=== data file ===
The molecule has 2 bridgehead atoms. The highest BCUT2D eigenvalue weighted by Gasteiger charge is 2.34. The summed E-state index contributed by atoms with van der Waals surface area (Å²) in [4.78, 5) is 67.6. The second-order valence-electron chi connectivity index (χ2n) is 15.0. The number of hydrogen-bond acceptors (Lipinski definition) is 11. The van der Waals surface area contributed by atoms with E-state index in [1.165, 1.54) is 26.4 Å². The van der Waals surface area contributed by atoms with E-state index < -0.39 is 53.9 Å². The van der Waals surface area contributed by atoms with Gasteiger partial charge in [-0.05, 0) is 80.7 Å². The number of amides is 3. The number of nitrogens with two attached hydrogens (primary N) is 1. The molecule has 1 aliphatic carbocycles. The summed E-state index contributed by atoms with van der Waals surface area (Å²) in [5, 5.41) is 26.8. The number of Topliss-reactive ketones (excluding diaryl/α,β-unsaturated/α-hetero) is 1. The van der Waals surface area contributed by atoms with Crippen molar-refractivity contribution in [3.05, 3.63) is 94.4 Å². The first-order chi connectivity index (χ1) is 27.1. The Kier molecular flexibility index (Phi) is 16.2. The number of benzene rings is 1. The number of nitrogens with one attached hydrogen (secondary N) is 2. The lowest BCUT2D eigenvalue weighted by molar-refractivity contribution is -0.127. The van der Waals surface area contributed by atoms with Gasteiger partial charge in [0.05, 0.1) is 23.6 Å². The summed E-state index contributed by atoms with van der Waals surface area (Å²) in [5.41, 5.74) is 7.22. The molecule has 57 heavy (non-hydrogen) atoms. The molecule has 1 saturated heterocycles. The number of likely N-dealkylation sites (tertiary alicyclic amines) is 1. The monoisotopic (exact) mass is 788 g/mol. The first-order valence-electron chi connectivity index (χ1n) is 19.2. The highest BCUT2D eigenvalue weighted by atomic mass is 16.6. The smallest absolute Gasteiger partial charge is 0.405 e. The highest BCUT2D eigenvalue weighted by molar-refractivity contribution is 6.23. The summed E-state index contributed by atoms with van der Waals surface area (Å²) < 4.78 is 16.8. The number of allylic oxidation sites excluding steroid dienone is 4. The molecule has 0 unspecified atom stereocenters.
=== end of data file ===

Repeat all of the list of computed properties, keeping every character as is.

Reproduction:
The molecule has 2 bridgehead atoms. The highest BCUT2D eigenvalue weighted by Gasteiger charge is 2.34. The summed E-state index contributed by atoms with van der Waals surface area (Å²) in [4.78, 5) is 67.6. The second-order valence-electron chi connectivity index (χ2n) is 15.0. The number of hydrogen-bond acceptors (Lipinski definition) is 11. The van der Waals surface area contributed by atoms with E-state index in [1.165, 1.54) is 26.4 Å². The van der Waals surface area contributed by atoms with E-state index < -0.39 is 53.9 Å². The van der Waals surface area contributed by atoms with Gasteiger partial charge in [-0.05, 0) is 80.7 Å². The number of amides is 3. The number of nitrogens with two attached hydrogens (primary N) is 1. The molecule has 1 aliphatic carbocycles. The summed E-state index contributed by atoms with van der Waals surface area (Å²) in [5, 5.41) is 26.8. The number of Topliss-reactive ketones (excluding diaryl/α,β-unsaturated/α-hetero) is 1. The van der Waals surface area contributed by atoms with Crippen molar-refractivity contribution in [3.05, 3.63) is 94.4 Å². The first-order chi connectivity index (χ1) is 27.1. The Kier molecular flexibility index (Phi) is 16.2. The number of benzene rings is 1. The number of nitrogens with one attached hydrogen (secondary N) is 2. The lowest BCUT2D eigenvalue weighted by molar-refractivity contribution is -0.127. The van der Waals surface area contributed by atoms with Gasteiger partial charge in [0.05, 0.1) is 23.6 Å². The summed E-state index contributed by atoms with van der Waals surface area (Å²) in [5.41, 5.74) is 7.22. The molecule has 57 heavy (non-hydrogen) atoms. The molecule has 1 saturated heterocycles. The number of likely N-dealkylation sites (tertiary alicyclic amines) is 1. The monoisotopic (exact) mass is 788 g/mol. The first-order valence-electron chi connectivity index (χ1n) is 19.2. The highest BCUT2D eigenvalue weighted by atomic mass is 16.6. The smallest absolute Gasteiger partial charge is 0.405 e. The highest BCUT2D eigenvalue weighted by molar-refractivity contribution is 6.23. The summed E-state index contributed by atoms with van der Waals surface area (Å²) < 4.78 is 16.8. The number of allylic oxidation sites excluding steroid dienone is 4. The molecule has 0 unspecified atom stereocenters.